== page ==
Q: What was your favorite scene to write?
NRT: That’s a toss-up between two scenes: the bachelor auction, because, of course, Kate’s seemingly foolproof plan to get Liam off the hook by placing the winning bid for the date with Liam goes absolutely awry; and the Doctor’s Ball, which takes place in the ballroom of a swanky Dallas hotel. I love writing scenes like the Doctor’s Ball because they’re so glamorous and romantic.
Q: Is there an underlying theme to the story?
NRT: CELEBRATION’S FAMILY is about the bond of family and second chances at love. Those are powerful themes to which so many of us can relate, and that’s why I believe readers will enjoy this book.
Now, I have a question for you: What themes do you like to read about? Family? Love at first sight? Friends to lovers? Reunion stories? In “celebration” of her new release, I’m giving away a $10 Amazon gift card to one lucky person who posts. Check back on Sunday when I post the winner’s name.
This is Nancy’s eighteenth book for Harlequin and the fifth book in her Celebrations, Inc. mini-series. For more information please check out her website NancyRobardsThompson.com or connect with her on Facebook (Nancy Robards Thompson Author) and Twitter @NRTWrites.
LOL…no, not those facts! But now that I have your attention…
I recently finished the fourth book in my Bell River Ranch series, and the heroine, who is a gifted massage therapist, got me thinking about talent.
Everyone has a talent, thank goodness. But we all also have weak spots…things we’d love to be good at, but just aren’t.
For instance, I can’t sing.
My sweet mother-in-law, a great believer in positive thinking, warned me never to say anything negative like that about myself. But I’m a great believer in facing the truth, and the truth is…wow. I really can’t sing.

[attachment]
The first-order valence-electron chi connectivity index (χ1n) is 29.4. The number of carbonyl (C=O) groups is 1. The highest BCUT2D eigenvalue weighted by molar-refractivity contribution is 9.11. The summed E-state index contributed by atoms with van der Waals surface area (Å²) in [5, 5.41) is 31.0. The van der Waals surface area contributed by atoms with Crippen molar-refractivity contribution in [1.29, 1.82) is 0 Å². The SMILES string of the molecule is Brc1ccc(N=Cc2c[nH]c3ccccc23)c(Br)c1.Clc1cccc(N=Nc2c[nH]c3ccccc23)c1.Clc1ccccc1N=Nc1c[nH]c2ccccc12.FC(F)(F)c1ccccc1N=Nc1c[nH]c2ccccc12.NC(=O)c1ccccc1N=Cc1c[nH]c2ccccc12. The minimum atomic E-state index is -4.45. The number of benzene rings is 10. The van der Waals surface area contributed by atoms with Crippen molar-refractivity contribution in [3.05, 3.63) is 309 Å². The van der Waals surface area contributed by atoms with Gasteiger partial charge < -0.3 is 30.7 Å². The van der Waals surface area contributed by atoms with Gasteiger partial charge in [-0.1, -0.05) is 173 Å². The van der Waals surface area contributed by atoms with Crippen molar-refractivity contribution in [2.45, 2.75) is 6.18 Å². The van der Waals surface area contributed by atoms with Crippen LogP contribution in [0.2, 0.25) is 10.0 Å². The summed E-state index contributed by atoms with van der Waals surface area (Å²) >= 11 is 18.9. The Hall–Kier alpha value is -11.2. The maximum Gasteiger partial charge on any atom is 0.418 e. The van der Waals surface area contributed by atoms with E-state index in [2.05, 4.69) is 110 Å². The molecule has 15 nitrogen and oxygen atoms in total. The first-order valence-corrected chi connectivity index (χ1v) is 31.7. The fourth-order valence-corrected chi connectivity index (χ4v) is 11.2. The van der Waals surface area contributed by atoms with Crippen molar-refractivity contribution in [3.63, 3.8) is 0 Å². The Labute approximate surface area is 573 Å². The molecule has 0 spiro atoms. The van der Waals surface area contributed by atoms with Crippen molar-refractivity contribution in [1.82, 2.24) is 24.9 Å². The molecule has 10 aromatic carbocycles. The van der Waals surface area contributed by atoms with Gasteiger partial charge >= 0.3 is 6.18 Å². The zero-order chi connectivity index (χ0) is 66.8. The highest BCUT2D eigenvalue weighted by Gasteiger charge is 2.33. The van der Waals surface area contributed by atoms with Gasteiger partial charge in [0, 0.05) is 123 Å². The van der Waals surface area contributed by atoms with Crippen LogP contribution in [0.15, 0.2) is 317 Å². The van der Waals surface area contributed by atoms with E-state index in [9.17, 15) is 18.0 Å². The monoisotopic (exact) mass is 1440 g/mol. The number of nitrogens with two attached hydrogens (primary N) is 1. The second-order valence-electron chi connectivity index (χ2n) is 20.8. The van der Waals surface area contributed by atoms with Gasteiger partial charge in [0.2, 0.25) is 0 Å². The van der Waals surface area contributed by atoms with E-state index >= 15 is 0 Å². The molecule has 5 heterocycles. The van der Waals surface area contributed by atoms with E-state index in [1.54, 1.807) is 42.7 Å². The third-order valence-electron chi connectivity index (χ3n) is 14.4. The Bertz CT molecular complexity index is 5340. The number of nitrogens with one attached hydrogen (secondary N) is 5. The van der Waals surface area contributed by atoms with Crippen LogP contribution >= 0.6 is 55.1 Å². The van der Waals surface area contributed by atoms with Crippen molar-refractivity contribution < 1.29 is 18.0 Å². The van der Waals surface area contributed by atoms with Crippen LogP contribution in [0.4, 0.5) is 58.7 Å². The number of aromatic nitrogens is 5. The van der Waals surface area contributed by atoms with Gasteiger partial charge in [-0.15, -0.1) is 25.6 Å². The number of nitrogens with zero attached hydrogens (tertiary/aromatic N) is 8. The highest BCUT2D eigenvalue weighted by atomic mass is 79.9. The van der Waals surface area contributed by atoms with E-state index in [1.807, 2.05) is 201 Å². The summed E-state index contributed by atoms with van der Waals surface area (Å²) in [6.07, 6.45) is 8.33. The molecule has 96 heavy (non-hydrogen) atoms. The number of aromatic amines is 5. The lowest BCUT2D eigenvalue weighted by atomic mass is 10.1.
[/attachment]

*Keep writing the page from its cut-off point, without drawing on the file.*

This doesn’t make me feel like a failure. It doesn’t even keep me from singing with mad abandon—whenever I’m alone. Not being able to carry a tune is simply the luck of the draw. It’s not even as annoying as some of my other DNA glitches, like fine, straight hair and 20/400 vision.
Besides, I’ve been aware of the singing problem since I was four, because that’s when I met my best friend, Celie. Celie has a beautiful voice. Right away I realized we weren’t hitting the same notes when we sang along to our favorite songs. Hers were the actual melody. Mine were sort of… free-form, impressionistic noise.
Kudos to her for never pointing that out or making me feel crummy about it.
In fact, the first time she ever mentioned the situation was quite by accident, when we were both grown and married with kids. Miraculously, both my children inherited their father’s lovely, accurate voice. One day, when Girlchild was about six, Celie heard her singing a silly Irish song called “Harrigan,” one of our childhood favorites.
“Awww, who taught you that song?” Celie asked fondly.
Girlchild smiled. “My mom.”
“Oh, yeah?” Celie looked perplexed. “But…who taught you the tune?”
And just in case I needed a refresher course in Reality, I got one the other night, right before Halloween. We had an awesome spider ready to hang by the front door. It was sound activated to descend ominously whenever a squealing trick-or-treater arrived. Unfortunately, only a particular high-pitched, horrible shriek could set it off. His Highness and I had thoroughly and hilariously tested that.